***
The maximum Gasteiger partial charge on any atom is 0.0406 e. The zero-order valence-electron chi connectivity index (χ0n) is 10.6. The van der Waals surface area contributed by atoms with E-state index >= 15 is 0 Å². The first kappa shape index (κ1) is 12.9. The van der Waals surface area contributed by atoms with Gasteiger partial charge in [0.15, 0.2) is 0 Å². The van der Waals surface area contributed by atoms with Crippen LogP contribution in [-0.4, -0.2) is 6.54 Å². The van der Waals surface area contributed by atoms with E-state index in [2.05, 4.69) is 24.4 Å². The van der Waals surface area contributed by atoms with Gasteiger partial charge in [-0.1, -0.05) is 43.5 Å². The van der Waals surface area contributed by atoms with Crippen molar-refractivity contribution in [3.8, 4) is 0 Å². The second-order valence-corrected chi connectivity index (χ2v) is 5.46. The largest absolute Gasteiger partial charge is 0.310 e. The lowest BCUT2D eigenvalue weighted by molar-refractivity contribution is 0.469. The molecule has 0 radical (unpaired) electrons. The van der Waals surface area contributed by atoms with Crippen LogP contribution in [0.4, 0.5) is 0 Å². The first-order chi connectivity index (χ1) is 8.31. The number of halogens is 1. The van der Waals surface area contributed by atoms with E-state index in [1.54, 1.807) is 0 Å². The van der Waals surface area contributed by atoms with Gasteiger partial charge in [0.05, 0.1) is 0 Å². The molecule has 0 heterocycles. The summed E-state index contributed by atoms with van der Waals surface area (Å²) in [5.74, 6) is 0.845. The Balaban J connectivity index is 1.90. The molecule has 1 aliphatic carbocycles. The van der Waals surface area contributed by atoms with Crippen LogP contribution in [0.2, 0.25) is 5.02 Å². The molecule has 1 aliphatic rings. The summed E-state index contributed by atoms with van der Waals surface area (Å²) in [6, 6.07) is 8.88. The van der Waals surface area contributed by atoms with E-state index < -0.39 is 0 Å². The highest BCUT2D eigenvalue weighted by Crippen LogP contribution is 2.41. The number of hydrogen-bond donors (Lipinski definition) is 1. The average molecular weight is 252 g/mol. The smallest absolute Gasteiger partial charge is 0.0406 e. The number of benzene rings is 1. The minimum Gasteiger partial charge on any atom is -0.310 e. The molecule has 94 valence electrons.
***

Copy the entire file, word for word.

The maximum Gasteiger partial charge on any atom is 0.0406 e. The zero-order valence-electron chi connectivity index (χ0n) is 10.6. The van der Waals surface area contributed by atoms with E-state index >= 15 is 0 Å². The first kappa shape index (κ1) is 12.9. The van der Waals surface area contributed by atoms with Gasteiger partial charge in [0.15, 0.2) is 0 Å². The van der Waals surface area contributed by atoms with Crippen LogP contribution in [-0.4, -0.2) is 6.54 Å². The van der Waals surface area contributed by atoms with E-state index in [2.05, 4.69) is 24.4 Å². The van der Waals surface area contributed by atoms with Gasteiger partial charge in [-0.1, -0.05) is 43.5 Å². The van der Waals surface area contributed by atoms with Crippen molar-refractivity contribution in [3.8, 4) is 0 Å². The second-order valence-corrected chi connectivity index (χ2v) is 5.46. The largest absolute Gasteiger partial charge is 0.310 e. The lowest BCUT2D eigenvalue weighted by molar-refractivity contribution is 0.469. The molecule has 0 radical (unpaired) electrons. The van der Waals surface area contributed by atoms with Crippen LogP contribution in [0.4, 0.5) is 0 Å². The first-order chi connectivity index (χ1) is 8.31. The number of halogens is 1. The van der Waals surface area contributed by atoms with E-state index in [1.54, 1.807) is 0 Å². The van der Waals surface area contributed by atoms with Gasteiger partial charge in [0.05, 0.1) is 0 Å². The molecule has 0 heterocycles. The summed E-state index contributed by atoms with van der Waals surface area (Å²) in [5.74, 6) is 0.845. The Balaban J connectivity index is 1.90. The molecule has 1 aliphatic carbocycles. The van der Waals surface area contributed by atoms with Crippen LogP contribution in [0.2, 0.25) is 5.02 Å². The molecule has 1 aliphatic rings. The summed E-state index contributed by atoms with van der Waals surface area (Å²) in [6, 6.07) is 8.88. The van der Waals surface area contributed by atoms with E-state index < -0.39 is 0 Å². The highest BCUT2D eigenvalue weighted by Crippen LogP contribution is 2.41. The number of hydrogen-bond donors (Lipinski definition) is 1. The average molecular weight is 252 g/mol. The smallest absolute Gasteiger partial charge is 0.0406 e. The number of benzene rings is 1. The minimum Gasteiger partial charge on any atom is -0.310 e. The molecule has 94 valence electrons.